Organised by Caleb Nwongbouwoh Muefong (2016 Commonwealth Scholar, MSc Biomedical Sciences, University of Edinburgh)
To mark this year’s International Women’s Day (IWD), Commonwealth Alumnus Caleb N Muefong organised an event on Monday 9 March to promote Sustainable Development Goal 5: achieving gender equality and empower all women and girls. The event titled, ‘Gambian women: Role models for fruitful equal opportunities’, was held at Ebunjan Theatre, Kanifing, The Gambia and was attended by over 130 students, mostly from University of The Gambia and other educational institutions around the city.
In The Gambia, the National Policy for the Advancement of Gambian Women (NPAGW), enacted in 1999, had recently shifted its policy objectives, as stipulated in The Gambia National Gender Policy 2010-2020, from women empowerment only to the promotion of gender equality and equity. This shift highlights the government’s incentive to tackle gender imbalances. However, there are still unfruitful gender disparities in leadership positions in local society, which limits the scope of representation, diversity, and creativity in these communities. Most women are unaware of the positive impact they can have to advance and achieve leadership roles. At the community level, there is a need to promote gender equality, education, health, and sustainable development amongst the youth, by exposing them to motivational talks by female role models.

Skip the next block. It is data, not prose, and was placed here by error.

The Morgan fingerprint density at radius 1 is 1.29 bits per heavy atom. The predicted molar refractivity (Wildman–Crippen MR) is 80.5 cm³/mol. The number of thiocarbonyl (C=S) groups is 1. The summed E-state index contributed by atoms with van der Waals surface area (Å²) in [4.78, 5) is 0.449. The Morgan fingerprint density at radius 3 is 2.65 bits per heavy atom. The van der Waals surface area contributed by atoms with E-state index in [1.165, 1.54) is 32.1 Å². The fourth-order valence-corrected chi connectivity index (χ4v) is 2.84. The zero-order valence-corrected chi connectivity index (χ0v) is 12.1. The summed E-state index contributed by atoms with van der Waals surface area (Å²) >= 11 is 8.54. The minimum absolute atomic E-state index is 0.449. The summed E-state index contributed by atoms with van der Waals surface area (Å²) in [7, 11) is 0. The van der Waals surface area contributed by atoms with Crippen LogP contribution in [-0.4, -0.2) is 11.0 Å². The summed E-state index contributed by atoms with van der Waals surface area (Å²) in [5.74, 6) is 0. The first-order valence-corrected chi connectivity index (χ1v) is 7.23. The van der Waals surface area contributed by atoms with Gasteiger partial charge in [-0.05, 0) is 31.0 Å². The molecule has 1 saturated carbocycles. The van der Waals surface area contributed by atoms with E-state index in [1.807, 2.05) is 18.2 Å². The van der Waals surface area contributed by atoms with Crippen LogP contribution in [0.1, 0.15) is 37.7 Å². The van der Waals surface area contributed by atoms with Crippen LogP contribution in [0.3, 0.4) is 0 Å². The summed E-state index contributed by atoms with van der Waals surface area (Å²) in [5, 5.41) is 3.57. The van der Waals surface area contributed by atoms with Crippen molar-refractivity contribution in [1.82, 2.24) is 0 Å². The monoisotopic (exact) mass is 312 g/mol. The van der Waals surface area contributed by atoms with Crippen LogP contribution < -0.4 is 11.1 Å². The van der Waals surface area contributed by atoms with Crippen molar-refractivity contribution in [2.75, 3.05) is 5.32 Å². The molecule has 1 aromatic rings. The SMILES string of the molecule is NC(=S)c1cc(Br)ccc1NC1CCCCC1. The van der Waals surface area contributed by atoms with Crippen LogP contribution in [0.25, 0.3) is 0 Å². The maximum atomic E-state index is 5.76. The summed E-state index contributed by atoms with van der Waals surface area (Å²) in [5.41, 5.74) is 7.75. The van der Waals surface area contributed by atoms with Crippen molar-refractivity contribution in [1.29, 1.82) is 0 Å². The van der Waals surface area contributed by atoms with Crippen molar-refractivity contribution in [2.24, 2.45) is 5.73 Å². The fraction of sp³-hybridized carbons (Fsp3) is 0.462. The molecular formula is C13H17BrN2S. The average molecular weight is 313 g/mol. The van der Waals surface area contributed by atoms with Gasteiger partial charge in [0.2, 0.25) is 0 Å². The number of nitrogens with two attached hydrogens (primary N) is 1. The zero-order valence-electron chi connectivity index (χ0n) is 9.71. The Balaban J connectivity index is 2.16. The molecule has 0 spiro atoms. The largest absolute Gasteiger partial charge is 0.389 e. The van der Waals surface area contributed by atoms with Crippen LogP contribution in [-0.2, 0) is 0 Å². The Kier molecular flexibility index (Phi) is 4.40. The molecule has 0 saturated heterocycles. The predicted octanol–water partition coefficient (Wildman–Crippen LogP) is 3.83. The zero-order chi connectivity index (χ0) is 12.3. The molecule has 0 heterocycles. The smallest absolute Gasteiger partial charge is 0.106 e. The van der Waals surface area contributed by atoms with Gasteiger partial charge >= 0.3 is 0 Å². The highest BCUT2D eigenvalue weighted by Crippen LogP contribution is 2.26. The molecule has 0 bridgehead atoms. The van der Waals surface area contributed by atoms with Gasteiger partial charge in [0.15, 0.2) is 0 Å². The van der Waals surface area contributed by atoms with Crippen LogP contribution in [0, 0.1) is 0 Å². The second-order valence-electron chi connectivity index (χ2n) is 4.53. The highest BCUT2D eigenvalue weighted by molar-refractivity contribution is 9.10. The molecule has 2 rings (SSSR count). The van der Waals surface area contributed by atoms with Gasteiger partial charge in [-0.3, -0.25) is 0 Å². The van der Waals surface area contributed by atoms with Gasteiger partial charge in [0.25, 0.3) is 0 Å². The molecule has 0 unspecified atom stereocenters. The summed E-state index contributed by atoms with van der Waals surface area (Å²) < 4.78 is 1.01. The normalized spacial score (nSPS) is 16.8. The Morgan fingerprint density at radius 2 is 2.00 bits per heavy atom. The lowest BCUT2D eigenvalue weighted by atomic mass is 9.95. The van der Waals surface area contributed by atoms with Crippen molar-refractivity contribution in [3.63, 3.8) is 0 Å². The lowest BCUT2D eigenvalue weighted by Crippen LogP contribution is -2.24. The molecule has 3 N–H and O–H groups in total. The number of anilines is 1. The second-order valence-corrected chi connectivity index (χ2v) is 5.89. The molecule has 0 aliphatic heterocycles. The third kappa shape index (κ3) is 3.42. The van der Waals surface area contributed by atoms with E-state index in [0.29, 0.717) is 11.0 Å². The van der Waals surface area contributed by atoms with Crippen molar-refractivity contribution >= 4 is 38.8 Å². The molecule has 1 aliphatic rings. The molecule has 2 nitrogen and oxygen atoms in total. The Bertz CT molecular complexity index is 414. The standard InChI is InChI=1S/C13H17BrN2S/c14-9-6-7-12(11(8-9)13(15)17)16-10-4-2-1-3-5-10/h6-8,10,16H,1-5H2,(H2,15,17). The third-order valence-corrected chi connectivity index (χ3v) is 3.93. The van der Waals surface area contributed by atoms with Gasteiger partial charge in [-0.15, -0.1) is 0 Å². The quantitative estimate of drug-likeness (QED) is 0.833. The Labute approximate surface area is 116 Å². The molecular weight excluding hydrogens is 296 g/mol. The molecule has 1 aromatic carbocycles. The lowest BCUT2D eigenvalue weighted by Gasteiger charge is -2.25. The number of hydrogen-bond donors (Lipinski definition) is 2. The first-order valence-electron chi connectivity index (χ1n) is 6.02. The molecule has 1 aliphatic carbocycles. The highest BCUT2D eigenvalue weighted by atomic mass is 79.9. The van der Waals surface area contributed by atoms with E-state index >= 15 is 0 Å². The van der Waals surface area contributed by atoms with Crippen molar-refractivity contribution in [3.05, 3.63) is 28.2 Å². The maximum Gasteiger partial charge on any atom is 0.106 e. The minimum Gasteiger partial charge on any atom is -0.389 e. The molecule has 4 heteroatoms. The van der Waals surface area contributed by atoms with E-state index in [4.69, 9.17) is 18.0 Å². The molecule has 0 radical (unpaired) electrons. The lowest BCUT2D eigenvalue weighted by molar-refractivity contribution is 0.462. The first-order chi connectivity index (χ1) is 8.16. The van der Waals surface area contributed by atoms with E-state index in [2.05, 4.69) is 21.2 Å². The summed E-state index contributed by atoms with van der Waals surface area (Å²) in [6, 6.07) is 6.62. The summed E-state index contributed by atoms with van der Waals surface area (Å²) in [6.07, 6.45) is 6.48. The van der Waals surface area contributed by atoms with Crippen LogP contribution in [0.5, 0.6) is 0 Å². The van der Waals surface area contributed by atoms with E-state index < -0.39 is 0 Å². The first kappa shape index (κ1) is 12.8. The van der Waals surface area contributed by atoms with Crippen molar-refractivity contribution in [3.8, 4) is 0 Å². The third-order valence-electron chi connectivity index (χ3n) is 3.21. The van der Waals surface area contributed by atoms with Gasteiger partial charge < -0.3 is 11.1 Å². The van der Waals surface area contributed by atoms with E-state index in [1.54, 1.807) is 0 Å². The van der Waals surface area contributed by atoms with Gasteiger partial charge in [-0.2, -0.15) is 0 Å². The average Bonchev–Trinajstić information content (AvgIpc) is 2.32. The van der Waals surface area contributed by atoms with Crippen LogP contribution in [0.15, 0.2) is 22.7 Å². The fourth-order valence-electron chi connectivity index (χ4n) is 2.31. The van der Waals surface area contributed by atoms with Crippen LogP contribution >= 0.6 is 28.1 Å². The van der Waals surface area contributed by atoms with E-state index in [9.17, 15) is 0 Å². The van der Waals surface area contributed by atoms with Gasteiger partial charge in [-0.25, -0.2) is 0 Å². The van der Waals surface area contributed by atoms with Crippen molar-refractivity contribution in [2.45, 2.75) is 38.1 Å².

The event was structured around panel discussions delivered by renowned female speakers in a range of leading positions, who shared their experiences with the audience and engaged attendees in Q&A sessions. The topics of the panel discussions were drawn from 3 UN Sustainable Development Goals- SDG 4: Quality Education; SDG 5: Gender Equality; SDG8: Decent Work and Economic Growth; and a final topic on Science, Technology, Engineering and Mathematics (STEM) and the Sustainable Development Goals.
The invited speakers were:
- Dr Ramatoulie Njie, Researcher, Hepatologist & Gastroenterologist, Medical Research Council, The Gambia Unit and Public Health Consultant
- Mrs Maiyai Taal Hocheimy, Marine Biology Specialist; Founder and Director – Gaining Research Experience in Africa for Tomorrow (GREAT) Institute
- Mrs Fatou Jasseh-Kuyateh, first female Gambian Civil Engineer
- Mrs Fatou Jeng, first and current female president of University of The Gambia Student Union
- Emmanuel Hassan, Faculty Official at School of Arts and Sciences, University of The Gambia
Following the welcome speech delivered by Commonwealth Alumnus Caleb N. Muefong and Sulayman Gaye, President of the University of The Gambia- Science Students’ Association (SSA), Dr Ramatoulie Njie, briefed the audience on the advances made in scientific research in The Gambia country and the importance of science in the development of the nation. She recounted the challenges she faces as a woman leading in her field, her sources of motivation toward achieving excellence, as well as her key advice for the youth. She stressed the importance of achieving quality education and gender equity to boost sustainable development and inspired the students through her words, ‘The power of education is the reason why we are all seated here and that, ‘women should remember that they can do anything you put your mind to’.
Quality education and gender equality